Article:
Thursday, December 3, 2015

Kathleen Gallagher Cunningham's "Inside the Politics of Self-Determination"

Kathleen Gallagher Cunningham is an Associate Professor at the Department of Government and Politics, University of Maryland. She is a graduate of the University of California, San Diego and has been a Fulbright Scholar and a Senior Researcher at the Peace Research Institute Oslo. Her book Inside the Politics of Self-determination received the Book of the Year award from the British Conflict Research Society.

She applied the “Page 99 Test” to Inside the Politics of Self-determination and reported the following:
Page 99 concludes the chapter on accommodation of groups seeking greater self-determination (SD). This is the most interesting part of the book for me because these pages answer the motivating question for the entire research project: Why do some groups get accommodated while others do not? This puzzle, in turn, led me to examine why some self-determination groups fight civil wars against their states and why some groups are plagued in infighting. I write on page 99,
Politics within SD groups is characterized by unstructured competition where SD group factions can act independently of one another, and this competition creates a significant degree of uncertainty for the state about what the group might settle for. Yet, multiple internal factions in a SD group also provide states with an incentive and opportunity to use concessions to reveal information (thus reducing uncertainty) and to bolster moderates.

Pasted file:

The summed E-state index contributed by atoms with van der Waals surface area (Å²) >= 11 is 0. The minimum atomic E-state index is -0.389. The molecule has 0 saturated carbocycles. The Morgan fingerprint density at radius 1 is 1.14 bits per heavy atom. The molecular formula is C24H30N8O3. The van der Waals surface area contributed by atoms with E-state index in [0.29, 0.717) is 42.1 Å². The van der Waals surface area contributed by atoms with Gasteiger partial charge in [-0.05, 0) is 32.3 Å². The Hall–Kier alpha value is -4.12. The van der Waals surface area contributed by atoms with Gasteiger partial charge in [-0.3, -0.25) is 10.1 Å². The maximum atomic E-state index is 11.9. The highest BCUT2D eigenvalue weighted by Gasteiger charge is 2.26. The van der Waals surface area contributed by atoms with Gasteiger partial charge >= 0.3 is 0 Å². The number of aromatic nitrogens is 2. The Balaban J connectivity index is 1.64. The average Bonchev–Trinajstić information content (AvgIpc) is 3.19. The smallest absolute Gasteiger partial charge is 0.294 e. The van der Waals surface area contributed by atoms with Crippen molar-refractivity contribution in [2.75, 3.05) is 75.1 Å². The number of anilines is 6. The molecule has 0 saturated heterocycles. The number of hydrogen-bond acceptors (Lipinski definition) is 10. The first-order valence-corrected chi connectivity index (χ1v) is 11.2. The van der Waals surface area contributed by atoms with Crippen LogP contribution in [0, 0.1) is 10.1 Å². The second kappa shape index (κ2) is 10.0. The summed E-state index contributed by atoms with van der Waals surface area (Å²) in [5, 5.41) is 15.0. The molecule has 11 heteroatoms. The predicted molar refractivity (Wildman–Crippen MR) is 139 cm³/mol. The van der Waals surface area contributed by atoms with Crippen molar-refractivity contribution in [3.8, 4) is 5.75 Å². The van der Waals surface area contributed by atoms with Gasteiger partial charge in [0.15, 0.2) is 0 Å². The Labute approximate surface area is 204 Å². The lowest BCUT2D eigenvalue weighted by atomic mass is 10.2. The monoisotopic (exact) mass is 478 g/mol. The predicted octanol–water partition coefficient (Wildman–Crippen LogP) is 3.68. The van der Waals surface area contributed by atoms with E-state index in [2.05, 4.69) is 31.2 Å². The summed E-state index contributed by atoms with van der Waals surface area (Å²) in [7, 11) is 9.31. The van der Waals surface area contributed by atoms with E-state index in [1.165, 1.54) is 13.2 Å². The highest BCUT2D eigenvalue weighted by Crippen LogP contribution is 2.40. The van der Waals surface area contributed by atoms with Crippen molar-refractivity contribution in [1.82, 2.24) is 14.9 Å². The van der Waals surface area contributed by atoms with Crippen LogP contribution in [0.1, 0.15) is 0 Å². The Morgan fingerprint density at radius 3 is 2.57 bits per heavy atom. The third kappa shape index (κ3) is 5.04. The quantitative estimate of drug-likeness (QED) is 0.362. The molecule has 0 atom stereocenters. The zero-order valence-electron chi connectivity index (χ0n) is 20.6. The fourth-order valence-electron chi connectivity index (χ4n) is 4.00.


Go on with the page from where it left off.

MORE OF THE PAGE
This quote highlights two of the central claims of the book. First, internal competition among factions in nationalist (or other opposition) groups provide both opportunities and challenges for conflict management. States and international actors can pick specific factions to work with, giving them potential partners in the management of disputes. Yet, individual factions often have trouble generating credibility and warding off challenges from within their own group, complicating efforts to fully resolve disputes.

Second, accommodation is not just the conclusion of a dispute; it can also be used strategically to shape the challenges that states must overcome. When faced with multi-faceted social movements, states can use concessions to bolster moderate factions. Page 99 ends with a summary of the global statistical analyses and qualitative case evidence from India. This data further supports the argument that internally divided SD groups are more likely to get accommodation than those presenting a more coherent challenge to the state.
Learn more about the book and author at Kathleen Gallagher Cunningham's website.

--Marshal Zeringue